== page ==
The final framework is shown in Table 10.4. This is based on a composite profile for each technology using a mix of one-, two-, three-, and four-digit levels of occupation, depending on which best illustrates the breakdown of jobs and allows comparison to be made across technologies. Choices have been made based on the proportion of jobs and the labels that are most readily understandable to readers (noting that the categories used in the ISCO do not always correspond to popularly used titles). Note, for example, that ‘Managers’ is a one-digit category, but trades are broken down into construction trades, metal trades, and electricians because this provides more meaningful descriptions.
In the example shown in Table 10.6, it is notable that wind and solar farms employ higher proportions of professionals and technicians for their operations and maintenance than coal mining, and similar or higher proportions of elementary occupations, but much lower proportions of machinery operators and drivers.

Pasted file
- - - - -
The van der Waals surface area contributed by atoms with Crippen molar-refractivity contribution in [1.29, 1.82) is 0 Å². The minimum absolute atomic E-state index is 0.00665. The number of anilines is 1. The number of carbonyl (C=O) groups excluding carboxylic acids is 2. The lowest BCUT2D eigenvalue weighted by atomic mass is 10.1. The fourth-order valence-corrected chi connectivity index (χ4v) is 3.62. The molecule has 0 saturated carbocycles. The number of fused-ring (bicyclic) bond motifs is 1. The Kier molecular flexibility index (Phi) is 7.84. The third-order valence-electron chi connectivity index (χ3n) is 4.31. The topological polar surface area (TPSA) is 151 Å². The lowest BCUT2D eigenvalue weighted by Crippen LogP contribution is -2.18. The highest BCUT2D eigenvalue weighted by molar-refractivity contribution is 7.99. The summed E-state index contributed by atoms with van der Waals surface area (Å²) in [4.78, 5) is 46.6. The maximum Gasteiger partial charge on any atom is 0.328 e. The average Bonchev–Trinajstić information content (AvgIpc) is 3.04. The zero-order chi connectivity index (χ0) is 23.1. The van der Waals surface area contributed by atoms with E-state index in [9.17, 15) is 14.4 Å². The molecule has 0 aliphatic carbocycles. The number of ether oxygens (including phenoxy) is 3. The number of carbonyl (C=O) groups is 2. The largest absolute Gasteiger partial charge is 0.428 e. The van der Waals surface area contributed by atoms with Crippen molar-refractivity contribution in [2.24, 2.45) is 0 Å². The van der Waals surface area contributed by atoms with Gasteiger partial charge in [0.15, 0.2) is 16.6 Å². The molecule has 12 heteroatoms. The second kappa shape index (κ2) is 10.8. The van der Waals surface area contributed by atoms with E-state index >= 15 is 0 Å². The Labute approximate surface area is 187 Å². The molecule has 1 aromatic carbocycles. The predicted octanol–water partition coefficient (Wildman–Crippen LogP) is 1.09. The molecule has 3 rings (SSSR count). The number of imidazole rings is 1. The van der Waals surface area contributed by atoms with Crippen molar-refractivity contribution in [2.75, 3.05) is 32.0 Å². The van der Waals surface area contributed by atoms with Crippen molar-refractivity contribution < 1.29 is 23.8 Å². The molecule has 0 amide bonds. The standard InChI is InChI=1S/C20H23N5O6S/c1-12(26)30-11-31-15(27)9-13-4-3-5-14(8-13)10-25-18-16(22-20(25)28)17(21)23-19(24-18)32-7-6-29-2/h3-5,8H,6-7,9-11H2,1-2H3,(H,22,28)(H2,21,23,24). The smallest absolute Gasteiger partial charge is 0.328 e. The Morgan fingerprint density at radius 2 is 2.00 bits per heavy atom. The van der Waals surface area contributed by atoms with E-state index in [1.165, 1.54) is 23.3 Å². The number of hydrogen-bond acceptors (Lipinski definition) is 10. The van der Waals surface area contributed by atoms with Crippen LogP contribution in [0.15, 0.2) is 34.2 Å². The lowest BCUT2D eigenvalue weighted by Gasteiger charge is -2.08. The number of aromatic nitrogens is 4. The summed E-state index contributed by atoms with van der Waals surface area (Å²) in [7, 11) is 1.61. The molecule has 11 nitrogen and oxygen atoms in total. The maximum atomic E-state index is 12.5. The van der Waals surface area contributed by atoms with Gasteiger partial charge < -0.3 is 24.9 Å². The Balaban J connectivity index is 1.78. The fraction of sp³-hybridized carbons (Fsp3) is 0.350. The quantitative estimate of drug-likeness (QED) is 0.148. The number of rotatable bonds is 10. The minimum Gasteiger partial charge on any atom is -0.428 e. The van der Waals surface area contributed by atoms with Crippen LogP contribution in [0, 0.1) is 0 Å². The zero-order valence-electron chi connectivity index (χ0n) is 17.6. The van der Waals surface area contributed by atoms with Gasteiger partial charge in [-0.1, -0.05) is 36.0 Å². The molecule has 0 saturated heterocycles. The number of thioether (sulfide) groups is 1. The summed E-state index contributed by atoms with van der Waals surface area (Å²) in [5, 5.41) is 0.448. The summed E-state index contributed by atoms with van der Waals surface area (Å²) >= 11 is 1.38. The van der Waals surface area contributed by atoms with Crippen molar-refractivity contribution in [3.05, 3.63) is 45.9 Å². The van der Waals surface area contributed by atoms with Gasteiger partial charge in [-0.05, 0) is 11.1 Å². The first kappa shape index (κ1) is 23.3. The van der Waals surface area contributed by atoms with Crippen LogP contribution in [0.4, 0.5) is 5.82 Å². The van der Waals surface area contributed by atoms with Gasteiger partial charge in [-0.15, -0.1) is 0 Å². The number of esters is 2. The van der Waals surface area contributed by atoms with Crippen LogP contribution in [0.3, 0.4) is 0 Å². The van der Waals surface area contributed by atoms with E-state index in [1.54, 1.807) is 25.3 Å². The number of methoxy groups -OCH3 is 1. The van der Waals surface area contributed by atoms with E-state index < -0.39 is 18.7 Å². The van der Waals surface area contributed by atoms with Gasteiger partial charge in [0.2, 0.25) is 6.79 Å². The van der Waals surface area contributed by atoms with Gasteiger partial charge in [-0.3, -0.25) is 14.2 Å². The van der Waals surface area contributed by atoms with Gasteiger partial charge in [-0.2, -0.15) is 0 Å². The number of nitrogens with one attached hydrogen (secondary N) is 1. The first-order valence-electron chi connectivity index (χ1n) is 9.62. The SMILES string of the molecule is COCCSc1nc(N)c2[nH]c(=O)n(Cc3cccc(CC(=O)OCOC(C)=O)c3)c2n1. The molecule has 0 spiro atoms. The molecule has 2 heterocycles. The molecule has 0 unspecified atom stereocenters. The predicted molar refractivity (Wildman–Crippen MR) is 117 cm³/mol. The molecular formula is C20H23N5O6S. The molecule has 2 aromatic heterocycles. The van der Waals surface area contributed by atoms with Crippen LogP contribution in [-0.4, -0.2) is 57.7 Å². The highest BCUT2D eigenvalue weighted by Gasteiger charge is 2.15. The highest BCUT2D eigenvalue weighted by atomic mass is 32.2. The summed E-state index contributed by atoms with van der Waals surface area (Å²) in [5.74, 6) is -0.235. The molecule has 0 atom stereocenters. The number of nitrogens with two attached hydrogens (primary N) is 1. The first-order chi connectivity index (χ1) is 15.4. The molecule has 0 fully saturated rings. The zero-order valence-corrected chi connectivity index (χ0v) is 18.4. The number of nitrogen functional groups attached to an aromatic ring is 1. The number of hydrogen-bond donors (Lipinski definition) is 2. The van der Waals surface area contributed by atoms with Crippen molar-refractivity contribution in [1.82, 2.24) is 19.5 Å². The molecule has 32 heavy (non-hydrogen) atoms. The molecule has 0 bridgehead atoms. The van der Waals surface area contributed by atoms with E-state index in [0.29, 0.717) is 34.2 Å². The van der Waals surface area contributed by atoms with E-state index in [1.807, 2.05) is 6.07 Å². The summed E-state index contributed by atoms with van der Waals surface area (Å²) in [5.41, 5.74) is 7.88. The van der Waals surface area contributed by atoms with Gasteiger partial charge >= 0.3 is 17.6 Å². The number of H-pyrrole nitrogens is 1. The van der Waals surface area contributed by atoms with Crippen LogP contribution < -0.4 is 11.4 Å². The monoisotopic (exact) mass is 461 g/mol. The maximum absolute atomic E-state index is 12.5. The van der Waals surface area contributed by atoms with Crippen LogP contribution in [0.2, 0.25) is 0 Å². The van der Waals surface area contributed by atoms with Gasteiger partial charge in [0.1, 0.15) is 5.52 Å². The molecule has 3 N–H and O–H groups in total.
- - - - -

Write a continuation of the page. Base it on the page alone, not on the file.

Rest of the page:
10.3.1.1 Methodology and Limitations
At the aggregate level, it is assumed that rising labour productivity over time will reduce the labour intensity (i.e., less FTE/MW) that is applied in the construction, manufacture, and operation and maintenance of each renewable energy technology. No assumptions have been made about changes to the relative labour intensity between occupations. Over time, we would expect that the proportion of less-skilled jobs would fall as a result of mechanization. Therefore, the share of less-skilled jobs is likely to be overestimated.
IRENA estimates a single global figure for each occupation, averaged from surveys of industry participants across different global markets. In practice, there are variations in labour intensity and the compositions of jobs across supply chains between different regions (broadly speaking, supply chains in lower-wage nations are more labour intensive). ISF takes account of regional conditions in the job factors applied at the level of major sub-sectors (construction, manufacturing, operation and maintenance), but not at the disaggregated level. Therefore, it is likely that the proportion of less-skilled jobs is overestimated for rich economies and underestimated for less-developed economies.